Vladimir's mother, Nubia, was the first member of his immediate family to be baptized into the Mormon church in Columbia, South America. Vladimir was the second, but before he could be baptized into the LDS Church, his grandfather, along with all the family members on his father's side, swept into the home and escorted him to the Catholic Church to be baptized there. He was 8 or 9 years old at the time and today is a university student in Utah. The memory of that event is as fresh in his mind today as it was then. His journey since and his testimony have followed a long and winding path.
One of his most distinct memories as a child was the tenderness with which his mother embraced and kissed him each day as he left for school. He realizes now that what many see as a simple act — leaving the house and riding the bus to school — was a high-risk venture in Columbia during his youth when drug cartels were powerful and street violence was more the rule than the exception. His mother never knew for certain if she would see her children again.
It was for this reason and because there were no jobs to be had in Columbia that, when offered the chance to come to the United States on a work visa, she left her children with their grandmother and, knowing little English, took a job in New Jersey. The challenges she faced were enormous but eventually, when Vladimir was 11, she was able to secure a visa for him, and he too came stateside. He explained that "coming to the United States was like coming to heaven — no car bombs, no bike bombs," no fear of a corrupt justice system that did not extend justice.
By the time he arrived in the United States his mother was working as a nanny in New Jersey. She had lost contact with the LDS Church, but she wanted Vladimir to go to church, and "we started attending." Vladimir explained, "She saw the good it does you and observed the missionaries (in Columbia). 'I wanted my son to be like that.'" Shortly thereafter she received a blessing and described the "warmth" she felt — for the first time she felt the Holy Ghost.
When Vladimir was in sixth grade there was little money, and they were forced into a small, dreary apartment in a "bad neighborhood in New York." Vladimir was unaccepted and angry, but a male teacher from Senegal, Africa, took him under his wing. He understood and for six months relentlessly challenged Vladimir until he learned English.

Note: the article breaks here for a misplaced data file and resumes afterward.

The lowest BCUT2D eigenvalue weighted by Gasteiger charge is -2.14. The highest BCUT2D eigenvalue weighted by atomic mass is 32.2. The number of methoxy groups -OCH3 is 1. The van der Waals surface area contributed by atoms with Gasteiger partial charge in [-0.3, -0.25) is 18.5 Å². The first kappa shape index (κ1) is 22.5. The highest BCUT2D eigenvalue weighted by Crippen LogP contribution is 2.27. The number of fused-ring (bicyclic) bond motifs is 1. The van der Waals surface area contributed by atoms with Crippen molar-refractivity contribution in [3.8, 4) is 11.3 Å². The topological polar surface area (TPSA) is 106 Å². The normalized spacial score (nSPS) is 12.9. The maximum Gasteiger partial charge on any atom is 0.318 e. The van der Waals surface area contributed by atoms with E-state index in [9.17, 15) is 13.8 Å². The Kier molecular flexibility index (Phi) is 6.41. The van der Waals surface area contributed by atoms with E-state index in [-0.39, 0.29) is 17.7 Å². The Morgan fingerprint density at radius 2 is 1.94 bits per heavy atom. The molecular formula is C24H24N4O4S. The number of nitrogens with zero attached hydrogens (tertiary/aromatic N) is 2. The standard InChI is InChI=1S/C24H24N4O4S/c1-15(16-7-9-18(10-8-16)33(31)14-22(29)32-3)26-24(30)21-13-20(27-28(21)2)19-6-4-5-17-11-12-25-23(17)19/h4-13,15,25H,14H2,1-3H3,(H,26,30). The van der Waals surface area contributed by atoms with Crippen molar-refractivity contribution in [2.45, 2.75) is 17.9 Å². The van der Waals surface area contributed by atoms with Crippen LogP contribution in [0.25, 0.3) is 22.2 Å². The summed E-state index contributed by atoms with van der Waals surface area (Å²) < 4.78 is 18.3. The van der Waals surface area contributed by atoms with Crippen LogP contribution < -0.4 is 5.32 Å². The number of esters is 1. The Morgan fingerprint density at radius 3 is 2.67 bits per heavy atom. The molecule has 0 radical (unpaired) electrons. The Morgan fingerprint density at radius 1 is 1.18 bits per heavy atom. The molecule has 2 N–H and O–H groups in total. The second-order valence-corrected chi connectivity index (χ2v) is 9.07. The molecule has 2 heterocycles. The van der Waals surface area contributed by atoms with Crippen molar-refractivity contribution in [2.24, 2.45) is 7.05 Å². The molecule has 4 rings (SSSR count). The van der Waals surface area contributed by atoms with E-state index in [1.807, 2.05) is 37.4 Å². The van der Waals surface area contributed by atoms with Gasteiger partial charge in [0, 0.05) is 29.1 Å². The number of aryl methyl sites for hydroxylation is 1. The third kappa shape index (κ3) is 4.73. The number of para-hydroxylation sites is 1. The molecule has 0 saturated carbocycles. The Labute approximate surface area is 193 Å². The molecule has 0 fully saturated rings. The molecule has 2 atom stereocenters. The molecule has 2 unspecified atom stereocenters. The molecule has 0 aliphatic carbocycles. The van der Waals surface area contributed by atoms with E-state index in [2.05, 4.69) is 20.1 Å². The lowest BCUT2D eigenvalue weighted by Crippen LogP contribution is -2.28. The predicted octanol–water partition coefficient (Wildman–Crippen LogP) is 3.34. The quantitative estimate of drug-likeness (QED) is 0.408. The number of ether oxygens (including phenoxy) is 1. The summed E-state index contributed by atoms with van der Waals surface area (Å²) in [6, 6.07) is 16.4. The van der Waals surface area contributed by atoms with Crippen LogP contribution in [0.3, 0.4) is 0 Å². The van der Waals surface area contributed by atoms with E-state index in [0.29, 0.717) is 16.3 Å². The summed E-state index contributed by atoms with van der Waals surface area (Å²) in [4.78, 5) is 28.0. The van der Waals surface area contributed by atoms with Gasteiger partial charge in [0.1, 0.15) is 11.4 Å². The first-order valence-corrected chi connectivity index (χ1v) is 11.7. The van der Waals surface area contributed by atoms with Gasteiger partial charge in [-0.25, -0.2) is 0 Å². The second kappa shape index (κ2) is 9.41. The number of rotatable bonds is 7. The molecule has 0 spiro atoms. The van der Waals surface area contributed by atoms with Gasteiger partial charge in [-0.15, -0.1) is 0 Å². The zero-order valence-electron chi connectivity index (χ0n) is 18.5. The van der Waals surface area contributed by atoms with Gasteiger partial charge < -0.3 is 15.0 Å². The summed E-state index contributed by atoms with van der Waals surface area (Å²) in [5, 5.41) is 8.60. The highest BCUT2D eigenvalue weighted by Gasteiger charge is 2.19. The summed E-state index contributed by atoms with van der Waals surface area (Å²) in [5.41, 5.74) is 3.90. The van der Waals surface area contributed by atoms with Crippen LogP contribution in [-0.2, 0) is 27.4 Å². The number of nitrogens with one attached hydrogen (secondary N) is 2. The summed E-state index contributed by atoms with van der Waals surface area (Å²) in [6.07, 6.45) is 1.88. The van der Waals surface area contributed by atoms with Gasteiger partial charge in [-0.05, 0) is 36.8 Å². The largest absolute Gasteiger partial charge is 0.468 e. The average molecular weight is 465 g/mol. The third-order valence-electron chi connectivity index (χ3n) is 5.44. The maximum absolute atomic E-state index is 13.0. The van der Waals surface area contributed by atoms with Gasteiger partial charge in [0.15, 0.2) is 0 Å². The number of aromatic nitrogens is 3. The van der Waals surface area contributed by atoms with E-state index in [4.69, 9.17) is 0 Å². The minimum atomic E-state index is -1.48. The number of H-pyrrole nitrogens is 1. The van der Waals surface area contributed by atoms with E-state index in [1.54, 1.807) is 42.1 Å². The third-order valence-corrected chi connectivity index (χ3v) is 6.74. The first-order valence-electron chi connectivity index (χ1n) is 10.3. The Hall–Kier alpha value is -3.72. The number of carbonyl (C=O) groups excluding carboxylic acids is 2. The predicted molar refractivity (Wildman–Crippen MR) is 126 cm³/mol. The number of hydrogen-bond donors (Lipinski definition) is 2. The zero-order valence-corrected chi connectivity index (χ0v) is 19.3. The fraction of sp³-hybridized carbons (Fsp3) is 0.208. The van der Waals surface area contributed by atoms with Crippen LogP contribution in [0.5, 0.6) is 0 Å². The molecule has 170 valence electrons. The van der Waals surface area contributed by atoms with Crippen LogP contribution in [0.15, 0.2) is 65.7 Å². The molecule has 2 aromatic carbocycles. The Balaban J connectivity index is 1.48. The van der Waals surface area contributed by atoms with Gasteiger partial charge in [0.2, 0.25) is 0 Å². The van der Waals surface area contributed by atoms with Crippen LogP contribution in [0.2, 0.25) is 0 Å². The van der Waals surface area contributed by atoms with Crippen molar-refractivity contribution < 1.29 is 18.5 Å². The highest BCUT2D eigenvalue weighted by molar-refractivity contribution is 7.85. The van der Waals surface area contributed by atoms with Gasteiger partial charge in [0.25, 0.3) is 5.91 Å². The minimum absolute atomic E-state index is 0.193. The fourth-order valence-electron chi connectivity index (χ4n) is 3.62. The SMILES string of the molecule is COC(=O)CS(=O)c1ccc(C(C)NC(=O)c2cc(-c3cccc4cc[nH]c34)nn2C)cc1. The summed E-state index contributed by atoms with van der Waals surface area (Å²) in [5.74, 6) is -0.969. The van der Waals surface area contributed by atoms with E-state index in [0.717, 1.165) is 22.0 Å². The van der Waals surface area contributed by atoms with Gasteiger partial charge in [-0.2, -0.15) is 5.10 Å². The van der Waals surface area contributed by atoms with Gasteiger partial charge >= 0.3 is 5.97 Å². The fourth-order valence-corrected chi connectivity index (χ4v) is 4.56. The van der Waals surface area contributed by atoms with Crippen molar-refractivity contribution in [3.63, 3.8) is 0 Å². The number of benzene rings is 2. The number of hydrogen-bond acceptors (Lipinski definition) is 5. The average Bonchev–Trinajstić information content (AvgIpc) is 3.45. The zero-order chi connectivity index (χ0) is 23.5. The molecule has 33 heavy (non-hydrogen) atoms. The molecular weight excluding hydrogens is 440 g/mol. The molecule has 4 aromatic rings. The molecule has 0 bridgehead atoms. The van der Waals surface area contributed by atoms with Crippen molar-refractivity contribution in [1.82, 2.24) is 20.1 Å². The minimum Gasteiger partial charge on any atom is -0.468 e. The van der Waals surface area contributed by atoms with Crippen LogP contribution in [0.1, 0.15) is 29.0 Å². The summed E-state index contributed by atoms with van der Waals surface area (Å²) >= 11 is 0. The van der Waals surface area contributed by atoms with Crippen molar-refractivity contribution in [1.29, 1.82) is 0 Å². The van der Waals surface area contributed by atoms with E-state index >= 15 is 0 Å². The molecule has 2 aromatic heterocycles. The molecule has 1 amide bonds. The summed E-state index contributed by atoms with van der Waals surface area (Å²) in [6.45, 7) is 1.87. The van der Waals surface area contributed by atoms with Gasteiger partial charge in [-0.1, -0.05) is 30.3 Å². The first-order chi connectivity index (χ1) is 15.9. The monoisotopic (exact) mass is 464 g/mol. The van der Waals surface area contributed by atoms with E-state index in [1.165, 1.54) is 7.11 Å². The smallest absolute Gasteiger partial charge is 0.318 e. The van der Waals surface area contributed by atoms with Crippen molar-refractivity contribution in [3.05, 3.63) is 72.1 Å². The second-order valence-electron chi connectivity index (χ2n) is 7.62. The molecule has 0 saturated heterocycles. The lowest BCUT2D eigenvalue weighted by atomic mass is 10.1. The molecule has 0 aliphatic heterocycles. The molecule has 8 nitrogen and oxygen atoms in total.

It was about this time that the missionary that baptized his mother felt impelled to cross the country to visit them. He took Nubia and Vladimir around New York. Vladimir paid his first visit to the Metropolitan Museum of Art. As his visit to New York drew to a close, knowing their circumstances, he invited, "Why don't you come to Utah?" The decision to move had to be a scary one, but Nubia wanted her son "out of that bad place." Their dear missionary, who had kept in touch with them over the years, paid their train fares. As Vladimir explained these events, "It was God, it had to be. Many years earlier, getting me a visa, getting one for my mom, we were middle poor, and getting visas was a miracle. It was God."
In Utah, they settled into the basement of their missionary's home and were there for three months until they were "on their feet." Their elder finished school, graduated and moved with his wife and baby son. By then Nubia had found work, and Vladimir, at age 12, learned to ride a bike. He never had one before.
Nubia and Vladimir eventually found a place with a family by the Provo Temple and settled into a ward where his "real conversion took place." Ward members and the young men reached out to him and fellowshipped him. He made friends, participated in athletics, started doing well in school and graduated with honors. Although finances were, and continue to be, tight, and it was often tough and discouraging for Vladimir to see some students who never appreciated what they had, he learned some powerful lessons.
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